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Which emerging markets for probiotics should we keep an eye on?
North America and Europe are home to some of the most established probiotic markets in the world, but the real potential for dramatic growth may lie elsewhere. Which emerging markets should we keep an eye on? Latin America and Asia are among the most promising, says George Paraskevakos, executive director, International Probiotics Association (IPA).
Because of the large and still-untapped consumer base in these younger markets, “the growth curve of opportunity is way higher than what you’ll see in a more mature market,” says Paraskevakos. Specifically, he points to Brazil, Mexico, Colombia, China, Japan, South Korea, and possibly Southeast Asia as some of the most interesting hot spots on the radar.
Euromonitor sees promise in many of the same countries. For probiotic yogurt specifically, global growth is being driven by countries like China, which added $1.4 billion in new sales between 2012 and 2014, reported Ewa Hudson, head of health and wellness, Euromonitor International, during her October 2015 SupplySide West presentation “Changing World of Probiotics-Global Market Snapshot.” Probiotic yogurts are also poised for strong growth in Vietnam and Japan, Hudson said, while Italy, Canada, Taiwan, and Japan are key growth markets for probiotic supplements.
In emerging markets, digestive health is usually the first probiotic health area that proves successful in reaching consumers, says Paraskevakos. “It all begins in gut health, and then as the thirst of consumers grows and they start to get used to the consumption of the probiotic and getting past that initial stage of knowing it’s good for your gut, then other [health] areas start to come through,” he explains.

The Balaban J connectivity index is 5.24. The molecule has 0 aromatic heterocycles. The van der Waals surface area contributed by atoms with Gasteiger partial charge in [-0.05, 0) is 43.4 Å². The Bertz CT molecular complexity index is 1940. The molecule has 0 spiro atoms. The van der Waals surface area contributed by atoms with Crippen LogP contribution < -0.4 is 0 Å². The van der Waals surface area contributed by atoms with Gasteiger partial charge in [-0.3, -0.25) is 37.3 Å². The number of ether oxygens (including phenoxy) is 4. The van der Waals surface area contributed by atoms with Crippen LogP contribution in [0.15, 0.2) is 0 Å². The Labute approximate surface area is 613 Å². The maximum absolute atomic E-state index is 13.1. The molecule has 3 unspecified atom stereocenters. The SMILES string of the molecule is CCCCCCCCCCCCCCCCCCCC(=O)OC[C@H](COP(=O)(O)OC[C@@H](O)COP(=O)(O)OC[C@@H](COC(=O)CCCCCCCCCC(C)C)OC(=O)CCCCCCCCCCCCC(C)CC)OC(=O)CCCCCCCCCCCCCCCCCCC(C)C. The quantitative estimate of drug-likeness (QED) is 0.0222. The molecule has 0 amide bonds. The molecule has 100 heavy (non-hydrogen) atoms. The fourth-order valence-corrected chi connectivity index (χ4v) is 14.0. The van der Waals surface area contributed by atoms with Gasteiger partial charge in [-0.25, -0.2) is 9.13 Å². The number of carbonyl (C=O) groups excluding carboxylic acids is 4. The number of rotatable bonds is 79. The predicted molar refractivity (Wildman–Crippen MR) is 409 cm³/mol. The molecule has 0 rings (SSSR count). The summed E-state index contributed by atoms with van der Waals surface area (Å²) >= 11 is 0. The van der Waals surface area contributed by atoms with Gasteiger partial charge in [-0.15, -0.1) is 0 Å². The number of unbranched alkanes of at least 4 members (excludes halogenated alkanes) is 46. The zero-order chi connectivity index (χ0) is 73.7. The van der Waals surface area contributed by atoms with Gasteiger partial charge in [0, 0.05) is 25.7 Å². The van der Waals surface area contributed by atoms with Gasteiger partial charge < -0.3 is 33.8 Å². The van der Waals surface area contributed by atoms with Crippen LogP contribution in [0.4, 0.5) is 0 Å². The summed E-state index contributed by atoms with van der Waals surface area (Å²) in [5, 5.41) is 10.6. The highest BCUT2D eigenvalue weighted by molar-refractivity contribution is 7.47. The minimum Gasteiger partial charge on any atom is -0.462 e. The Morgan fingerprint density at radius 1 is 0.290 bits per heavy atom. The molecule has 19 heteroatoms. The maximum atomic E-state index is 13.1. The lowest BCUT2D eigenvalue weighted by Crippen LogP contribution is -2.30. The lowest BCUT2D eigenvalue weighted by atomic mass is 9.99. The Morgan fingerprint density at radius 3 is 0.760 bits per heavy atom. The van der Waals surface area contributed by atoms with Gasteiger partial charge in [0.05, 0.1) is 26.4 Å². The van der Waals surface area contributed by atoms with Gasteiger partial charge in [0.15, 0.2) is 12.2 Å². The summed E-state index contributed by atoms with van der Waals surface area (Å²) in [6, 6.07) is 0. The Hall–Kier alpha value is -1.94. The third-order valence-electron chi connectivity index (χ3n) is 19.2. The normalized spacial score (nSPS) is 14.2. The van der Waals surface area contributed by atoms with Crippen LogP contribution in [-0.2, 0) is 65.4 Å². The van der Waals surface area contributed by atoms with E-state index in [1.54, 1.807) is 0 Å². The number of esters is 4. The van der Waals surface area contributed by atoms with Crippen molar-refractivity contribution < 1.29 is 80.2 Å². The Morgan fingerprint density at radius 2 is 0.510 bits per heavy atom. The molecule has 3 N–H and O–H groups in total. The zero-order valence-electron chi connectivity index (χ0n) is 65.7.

Despite this entry-point similarity, preferences for product type tend to vary wildly. For instance, while probiotic yogurts are growing big in China, probiotic sticks, sachets, and powders perform better in South Korea, Paraskevakos says. And probiotic foods are the predominant choice in South America, although demand for supplements is on the up.
“It’s a very varied industry in terms of how people get their probiotics,” Paraskevakos confirms. “It’s so region- and even country-specific.”
In emerging markets, 2016 may also be big for regulatory issues, primarily because of developments in Europe and the United States that could set the tone around the world. Paraskevakos points to FDA’s impending release of New Dietary Ingredient (NDI) guidance that, when finally released, could change the way regulators treat probiotics in the United States. And in Europe, regulators are expected to offer additional comments on permissible probiotics health claims in the first months of 2016, he says.
“If Europe turns around and makes probiotics pharmaceutical drugs, that’s going to raise flags for other regulators across the world,” Paraskevakos adds.
Yet, as concerning as the regulatory drama in Europe is, it may also be contributing to the rise of new probiotic markets around the globe. Frustrated by limiting regulations in Europe, many probiotic companies are shifting their resources to other parts of the world where they are able to more freely commercialize their products, explains Paraskevakos.
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